“I believe firmly that the Anglican Communion is going to continue by God’s grace and divine providence, but we do have problems,” observed Archbishop Drexel Gomez, Primate of the West Indies and chair of the Covenant Design Group. “What we sought to do was find a mechanism that would redefine the basic tenets of Anglicanism, and call the members of the Communion across the world to rally around who we are and what we stand for.”
When disagreements arise, he noted, “we have no legal framework, no magisterium that says, ‘You have had your discussion, this is it.’” Yet he insisted that a covenant would not steer the Anglican Communion into a more legalistic mindset, and said that the group “did not even think about going a legalistic or contract route.”
Instead, he continued, “our Covenant is founded on a principle of mutual cooperation. We see it as a pilgrimage, and all Anglicans are on this pilgrimage. We are seeking a mechanism to ease this pilgrimage.”
All presenters agreed that at this stage in the design process, there is no clarity about what will happen to provinces who feel they cannot sign a Covenant, and noted that such consequences will be determined as the process unfolds. They also agreed, however, that the design group was not in a hurry and that it would need to allow time and space for provinces to reflect on how they might respond.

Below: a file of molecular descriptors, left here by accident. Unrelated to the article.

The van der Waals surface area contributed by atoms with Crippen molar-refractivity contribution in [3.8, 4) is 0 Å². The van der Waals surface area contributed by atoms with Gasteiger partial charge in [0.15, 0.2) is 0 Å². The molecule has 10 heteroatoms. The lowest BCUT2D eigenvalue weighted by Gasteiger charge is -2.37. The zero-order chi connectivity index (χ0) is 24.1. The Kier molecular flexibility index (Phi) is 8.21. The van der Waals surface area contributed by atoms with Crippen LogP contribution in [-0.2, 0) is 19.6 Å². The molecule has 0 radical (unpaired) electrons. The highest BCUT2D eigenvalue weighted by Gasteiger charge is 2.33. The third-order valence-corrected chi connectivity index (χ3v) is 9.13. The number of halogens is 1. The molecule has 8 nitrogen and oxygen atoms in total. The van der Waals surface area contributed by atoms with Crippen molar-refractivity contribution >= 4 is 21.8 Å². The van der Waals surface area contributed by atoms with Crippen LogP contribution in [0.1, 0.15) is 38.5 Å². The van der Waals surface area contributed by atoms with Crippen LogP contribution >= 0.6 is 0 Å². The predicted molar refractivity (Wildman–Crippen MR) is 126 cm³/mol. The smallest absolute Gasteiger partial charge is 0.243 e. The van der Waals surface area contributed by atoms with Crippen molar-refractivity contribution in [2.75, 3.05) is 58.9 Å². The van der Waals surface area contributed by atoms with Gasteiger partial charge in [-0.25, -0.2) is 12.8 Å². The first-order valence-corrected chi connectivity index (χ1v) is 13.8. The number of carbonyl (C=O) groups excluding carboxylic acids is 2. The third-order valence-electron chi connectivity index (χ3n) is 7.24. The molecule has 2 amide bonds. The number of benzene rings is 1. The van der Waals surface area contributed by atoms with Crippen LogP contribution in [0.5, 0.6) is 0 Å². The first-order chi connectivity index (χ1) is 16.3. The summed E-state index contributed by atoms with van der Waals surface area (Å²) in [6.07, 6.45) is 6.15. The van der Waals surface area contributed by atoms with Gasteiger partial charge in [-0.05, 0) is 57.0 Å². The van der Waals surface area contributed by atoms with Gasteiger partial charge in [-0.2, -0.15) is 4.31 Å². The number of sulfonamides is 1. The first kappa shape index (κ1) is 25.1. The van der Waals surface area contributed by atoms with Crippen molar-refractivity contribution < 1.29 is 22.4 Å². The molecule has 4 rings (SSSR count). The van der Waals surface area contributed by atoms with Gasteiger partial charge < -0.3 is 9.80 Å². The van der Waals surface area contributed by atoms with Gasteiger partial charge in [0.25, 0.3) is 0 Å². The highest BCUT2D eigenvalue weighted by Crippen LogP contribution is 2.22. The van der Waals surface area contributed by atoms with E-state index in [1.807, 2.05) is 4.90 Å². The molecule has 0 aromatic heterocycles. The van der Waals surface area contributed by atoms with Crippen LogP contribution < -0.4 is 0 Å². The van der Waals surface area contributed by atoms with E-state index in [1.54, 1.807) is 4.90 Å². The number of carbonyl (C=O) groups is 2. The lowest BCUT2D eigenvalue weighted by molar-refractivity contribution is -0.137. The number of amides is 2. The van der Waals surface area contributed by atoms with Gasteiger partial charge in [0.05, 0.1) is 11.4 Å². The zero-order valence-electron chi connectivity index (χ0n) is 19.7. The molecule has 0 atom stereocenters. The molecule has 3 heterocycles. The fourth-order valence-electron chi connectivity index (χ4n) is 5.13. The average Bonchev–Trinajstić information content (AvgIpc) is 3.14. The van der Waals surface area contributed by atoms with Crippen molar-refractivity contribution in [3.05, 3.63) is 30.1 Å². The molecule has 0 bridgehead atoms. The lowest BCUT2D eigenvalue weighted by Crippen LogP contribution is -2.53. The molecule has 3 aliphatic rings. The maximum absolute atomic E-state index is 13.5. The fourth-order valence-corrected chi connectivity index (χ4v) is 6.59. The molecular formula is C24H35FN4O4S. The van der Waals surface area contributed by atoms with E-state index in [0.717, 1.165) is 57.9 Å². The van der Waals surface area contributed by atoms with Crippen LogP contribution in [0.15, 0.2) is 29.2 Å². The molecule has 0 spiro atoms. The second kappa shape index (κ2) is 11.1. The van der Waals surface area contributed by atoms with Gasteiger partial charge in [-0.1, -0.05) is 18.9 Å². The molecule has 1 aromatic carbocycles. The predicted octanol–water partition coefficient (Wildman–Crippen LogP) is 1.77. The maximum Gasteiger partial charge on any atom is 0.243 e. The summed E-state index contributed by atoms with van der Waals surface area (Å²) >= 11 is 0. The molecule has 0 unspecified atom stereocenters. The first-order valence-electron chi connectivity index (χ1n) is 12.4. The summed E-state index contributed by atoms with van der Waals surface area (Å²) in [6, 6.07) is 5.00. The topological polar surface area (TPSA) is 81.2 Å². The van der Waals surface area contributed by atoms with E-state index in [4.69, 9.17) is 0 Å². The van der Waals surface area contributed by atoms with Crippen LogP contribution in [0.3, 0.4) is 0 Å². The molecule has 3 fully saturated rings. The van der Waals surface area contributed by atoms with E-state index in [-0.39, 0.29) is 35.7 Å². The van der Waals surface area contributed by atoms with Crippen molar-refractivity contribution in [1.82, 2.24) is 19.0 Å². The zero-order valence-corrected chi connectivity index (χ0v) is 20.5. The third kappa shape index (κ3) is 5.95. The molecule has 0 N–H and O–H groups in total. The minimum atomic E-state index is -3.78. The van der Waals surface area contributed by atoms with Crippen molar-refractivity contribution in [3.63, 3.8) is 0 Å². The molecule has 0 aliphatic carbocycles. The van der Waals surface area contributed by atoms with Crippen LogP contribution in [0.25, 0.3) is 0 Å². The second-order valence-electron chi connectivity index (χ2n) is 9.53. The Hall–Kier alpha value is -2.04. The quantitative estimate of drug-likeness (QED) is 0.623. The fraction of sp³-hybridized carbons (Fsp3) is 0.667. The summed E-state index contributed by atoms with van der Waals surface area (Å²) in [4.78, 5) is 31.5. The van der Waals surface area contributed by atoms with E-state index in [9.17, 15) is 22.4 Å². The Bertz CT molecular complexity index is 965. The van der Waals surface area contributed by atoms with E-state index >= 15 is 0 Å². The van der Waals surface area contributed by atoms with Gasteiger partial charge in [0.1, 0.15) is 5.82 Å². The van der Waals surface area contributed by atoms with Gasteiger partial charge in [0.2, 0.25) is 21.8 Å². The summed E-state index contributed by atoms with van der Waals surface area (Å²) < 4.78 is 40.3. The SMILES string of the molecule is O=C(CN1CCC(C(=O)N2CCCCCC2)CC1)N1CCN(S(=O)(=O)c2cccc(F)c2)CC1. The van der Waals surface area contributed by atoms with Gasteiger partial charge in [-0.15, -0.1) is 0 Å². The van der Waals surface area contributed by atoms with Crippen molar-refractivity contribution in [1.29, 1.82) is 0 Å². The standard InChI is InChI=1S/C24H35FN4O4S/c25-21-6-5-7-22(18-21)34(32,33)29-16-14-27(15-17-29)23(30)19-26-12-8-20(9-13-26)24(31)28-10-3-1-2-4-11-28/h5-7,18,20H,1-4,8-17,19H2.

The Covenant Design Group will meet again at the end of September 2008 to review the comments of Lambeth Conference bishops. Provinces are to submit their comments by the end of March 2009 so that the Design Group can produce a third draft by April. This will be presented at the Anglican Consultative Council meeting in Jamaica in May 2009. “We are trying to reflect the views of bishops and provinces rather than the views of the Covenant Design Group.”
Bishop Trevor Mwamba (Botswana) hopes that the spirit of the Covenant is one of friendship. “We need to discover each other and become friends,” he said. “You do not fear friends…But in order to become friends, we all need to get out of our boundaries - our safe zones - and explore the wider world out there. We often look at things or people beyond ourselves as threatening, as enemies. When we do travel to other countries or cultures, we often find that those people have the same needs and aspirations as we do. And we become friends.”
We are not seeking to create a “covenant of enemies with regulations and policies to penalize people in a state of fear,” but rather “a covenant of mutual respect, reverence, honor and cooperation.” The covenant should “enhance the beauty of Anglicanism” and “bring all views together to see what contribution they can make” in order to “create something eventually that will give life and enhance humanity.”